Stephen Strikes Back
As mentioned last month, Prof. Alvin Rosenfeld appeared on Radio National’s “Religion Report” to comment on the British and Australian “Independent Jewish Voices” groups. As Rosenfeld was critical of these groups, the following week, on Feb. 21, the program gave equal time to Tony Lerman, a supporter of the British group. While disagreeing with those who label Israel’s policies in the West Bank as apartheid, Lerman claimed, “However, if you look at the segregated roads, if you look at the way land is being confiscated, if you look at the checkpoints, the fortress-like settlements, the fence, there are too many parallels for Jews to feel comfortable.”
Of course, the major important difference is that the South Africans took their measures purely out of racism, whereas the Israelis act purely out of security needs that have been forced on them by the Palestinians. So, for example, none of these measures are applied against Israel’s million plus Arab citizens.
Lerman also agreed with host Stephen Crittenden that Revisionist Zionism, which he says has now largely taken over Zionism today, drew on the ideas of race that produced fascism in Europe.
However, this was apparently not enough balance for Crittenden, so on March 21, he had another program on the topic. He explained, in his introduction, “You may also remember that I interviewed Professor Alvin Rosenfeld from the University of Indiana, who was scandalised by my use of the term ‘Blut und Boden Zionism’, or ‘blood and soil Zionism’. He denied that Revisionist Zionism in the ‘20s and ‘30s and its leader Ze’ev Jabotinsky, had been influenced by fascist ideas about race.”
Crittenden was obviously determined to use (or abuse) his show to have the final word on this issue, so he searched for someone who shared his views, and found a beauty; Lenni Brenner. Crittenden described Brenner as an “American civil rights activist” but could have equally described him as an unrepentant Marxist crank, infamous for writing books that allege the Zionists conspired with the Nazis.
Crittenden’s first question was, “But is there any doubt that early Zionism was shaped by the same ideas about race that shaped Fascism?” Brenner of course had no doubt at all.
Brenner’s speciality seems to be taking documents from the Nazi period out of context to prove his theories. For example, he quoted a letter the Zionist Federation of Germany wrote to the Nazis shortly after the Nazis assumed power. Of course, in writing to a hostile government, the extent of whose antisemitism was not fully appreciated, the Federation was quite sycophantic. To Brenner, however, the Zionists regarded the Nazis as “these guys who like us [believe in] – ‘blood and soil’…and opposition to mixed marriage. I mean it was a Zionist dream.”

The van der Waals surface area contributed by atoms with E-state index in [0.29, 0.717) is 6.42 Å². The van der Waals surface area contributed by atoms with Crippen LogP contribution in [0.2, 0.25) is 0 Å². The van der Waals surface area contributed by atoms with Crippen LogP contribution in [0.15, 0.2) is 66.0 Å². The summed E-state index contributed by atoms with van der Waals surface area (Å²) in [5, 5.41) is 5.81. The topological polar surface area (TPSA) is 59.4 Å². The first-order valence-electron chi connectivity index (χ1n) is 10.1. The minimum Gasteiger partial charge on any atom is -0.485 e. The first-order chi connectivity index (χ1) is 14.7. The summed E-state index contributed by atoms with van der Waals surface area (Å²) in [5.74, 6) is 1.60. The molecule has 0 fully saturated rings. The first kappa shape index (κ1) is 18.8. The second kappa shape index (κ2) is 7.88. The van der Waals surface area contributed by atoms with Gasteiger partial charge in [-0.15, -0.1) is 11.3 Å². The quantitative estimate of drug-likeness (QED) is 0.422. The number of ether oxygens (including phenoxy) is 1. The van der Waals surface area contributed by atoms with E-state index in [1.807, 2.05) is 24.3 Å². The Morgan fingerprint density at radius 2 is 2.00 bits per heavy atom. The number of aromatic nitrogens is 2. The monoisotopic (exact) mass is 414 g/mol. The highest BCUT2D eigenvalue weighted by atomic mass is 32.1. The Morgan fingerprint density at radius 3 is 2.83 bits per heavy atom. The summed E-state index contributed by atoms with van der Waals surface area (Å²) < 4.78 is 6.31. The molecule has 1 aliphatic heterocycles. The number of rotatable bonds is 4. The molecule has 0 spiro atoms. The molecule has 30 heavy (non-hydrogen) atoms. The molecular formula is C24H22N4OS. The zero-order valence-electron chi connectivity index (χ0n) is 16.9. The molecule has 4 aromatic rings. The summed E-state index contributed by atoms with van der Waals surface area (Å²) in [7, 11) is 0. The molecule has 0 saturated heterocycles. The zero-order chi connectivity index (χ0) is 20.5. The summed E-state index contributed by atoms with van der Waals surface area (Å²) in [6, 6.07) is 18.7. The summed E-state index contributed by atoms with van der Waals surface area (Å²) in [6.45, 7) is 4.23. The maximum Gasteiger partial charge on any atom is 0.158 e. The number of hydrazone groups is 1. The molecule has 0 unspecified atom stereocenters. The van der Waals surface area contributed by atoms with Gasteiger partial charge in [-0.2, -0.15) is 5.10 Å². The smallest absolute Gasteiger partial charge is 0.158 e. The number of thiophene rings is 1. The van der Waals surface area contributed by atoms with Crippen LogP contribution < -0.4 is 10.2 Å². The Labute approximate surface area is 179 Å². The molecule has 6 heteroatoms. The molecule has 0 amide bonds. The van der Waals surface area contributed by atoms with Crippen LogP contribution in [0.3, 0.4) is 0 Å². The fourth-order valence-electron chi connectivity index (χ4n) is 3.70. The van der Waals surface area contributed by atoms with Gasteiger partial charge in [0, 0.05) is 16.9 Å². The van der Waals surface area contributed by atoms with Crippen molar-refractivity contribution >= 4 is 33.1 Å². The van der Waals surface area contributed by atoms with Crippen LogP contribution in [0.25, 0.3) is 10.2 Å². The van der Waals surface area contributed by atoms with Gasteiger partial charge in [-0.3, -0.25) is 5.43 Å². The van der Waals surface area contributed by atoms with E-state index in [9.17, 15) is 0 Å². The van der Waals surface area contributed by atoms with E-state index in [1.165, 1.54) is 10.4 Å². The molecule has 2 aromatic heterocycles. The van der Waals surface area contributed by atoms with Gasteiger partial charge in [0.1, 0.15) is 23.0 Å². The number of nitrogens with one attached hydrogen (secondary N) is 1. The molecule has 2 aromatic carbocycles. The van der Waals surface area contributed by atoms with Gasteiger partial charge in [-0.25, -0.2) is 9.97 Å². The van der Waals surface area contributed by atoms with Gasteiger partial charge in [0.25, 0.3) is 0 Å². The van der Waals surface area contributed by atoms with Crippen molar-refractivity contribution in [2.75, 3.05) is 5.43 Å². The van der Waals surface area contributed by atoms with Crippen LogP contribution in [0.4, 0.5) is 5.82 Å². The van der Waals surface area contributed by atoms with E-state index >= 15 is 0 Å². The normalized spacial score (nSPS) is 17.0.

Similarly, a naïve and widely condemned attempt in 1940 by the tiny and ultra-extreme Stern Gang in Palestine to co-operate with the Nazis to get Jews out of Europe to Palestine (at a time when the British were blocking all immigration and leaving them in Europe to be killed) is regarded by Brenner as further proof of the pro-Nazi sympathies of Zionism.
Crittenden then moved on to the present day, suggesting that American Zionists had been quiet lately, and asking whether it was “because several American Zionists have been indicted over spying for Israel.” (This is untrue. Two former AIPAC officials have been charged with “communicating national defence information to people not entitled to receive it” in a crackdown on verbal government leaks widely viewed as unprecedented. There has been no allegation of “spying”.)
Brenner replied, “Well, let me put it this way. There’s one American Jew named Pollard who’s been in jail for about 20 years as an Israeli spy. OK. And now AIPAC which is the American Israel Political Action Committee, [actually it’s the American Israel Public Affairs Committee – shows what Brenner knows] several [actually two] of their leaders are waiting trial on charges of getting information from the State Department and illegally passing it on to Israel. And everybody understands that there are Israeli spies all over the American government, etc. But the Zionist establishment is not silent… They hardly defended themselves against those charges because the politicians here are in their pay…”
Crittenden had asked Tony Lerman about the point where criticism of Israel becomes antisemitism. Lerman replied that “you can usually tell they’re antisemites by the language they use: they talk of Jewish power and control and so on.” Given the above rant there’s no doubt that, by Lerman’s test, Brenner, though born Jewish, fails.
If there was any doubt that Crittenden was revelling in the offence he knew he was causing, his final statement, “We await your letters,” dispelled it. In 2003, Crittenden was suspended by ABC management for publishing an article without prior permission, which some Muslims found offensive. It will be interesting to see how they respond to this.